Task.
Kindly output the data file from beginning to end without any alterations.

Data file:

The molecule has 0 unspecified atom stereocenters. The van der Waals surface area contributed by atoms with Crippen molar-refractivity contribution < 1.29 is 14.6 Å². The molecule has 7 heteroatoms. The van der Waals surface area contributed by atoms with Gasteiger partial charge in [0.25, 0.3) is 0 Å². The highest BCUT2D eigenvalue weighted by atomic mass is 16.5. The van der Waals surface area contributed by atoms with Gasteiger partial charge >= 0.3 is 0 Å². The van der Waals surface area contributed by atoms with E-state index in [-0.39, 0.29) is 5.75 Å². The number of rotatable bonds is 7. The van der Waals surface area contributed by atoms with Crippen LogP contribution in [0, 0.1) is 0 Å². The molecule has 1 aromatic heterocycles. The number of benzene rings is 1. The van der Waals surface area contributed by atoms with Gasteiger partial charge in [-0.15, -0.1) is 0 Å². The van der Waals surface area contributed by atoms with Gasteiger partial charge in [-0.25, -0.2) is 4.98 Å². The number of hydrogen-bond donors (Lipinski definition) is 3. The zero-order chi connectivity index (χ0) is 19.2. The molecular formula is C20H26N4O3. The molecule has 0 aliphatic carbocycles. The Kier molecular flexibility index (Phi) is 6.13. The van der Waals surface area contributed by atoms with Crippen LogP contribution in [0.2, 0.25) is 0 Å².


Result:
The molecule has 0 unspecified atom stereocenters. The van der Waals surface area contributed by atoms with Crippen molar-refractivity contribution < 1.29 is 14.6 Å². The molecule has 7 heteroatoms. The van der Waals surface area contributed by atoms with Gasteiger partial charge in [0.25, 0.3) is 0 Å². The highest BCUT2D eigenvalue weighted by atomic mass is 16.5. The van der Waals surface area contributed by atoms with Gasteiger partial charge >= 0.3 is 0 Å². The van der Waals surface area contributed by atoms with E-state index in [-0.39, 0.29) is 5.75 Å². The number of rotatable bonds is 7. The van der Waals surface area contributed by atoms with Crippen LogP contribution in [0, 0.1) is 0 Å². The molecule has 1 aromatic heterocycles. The number of benzene rings is 1. The van der Waals surface area contributed by atoms with Gasteiger partial charge in [-0.15, -0.1) is 0 Å². The van der Waals surface area contributed by atoms with Gasteiger partial charge in [-0.25, -0.2) is 4.98 Å². The number of hydrogen-bond donors (Lipinski definition) is 3. The zero-order chi connectivity index (χ0) is 19.2. The molecular formula is C20H26N4O3. The molecule has 0 aliphatic carbocycles. The Kier molecular flexibility index (Phi) is 6.13. The van der Waals surface area contributed by atoms with Crippen LogP contribution in [0.2, 0.25) is 0 Å².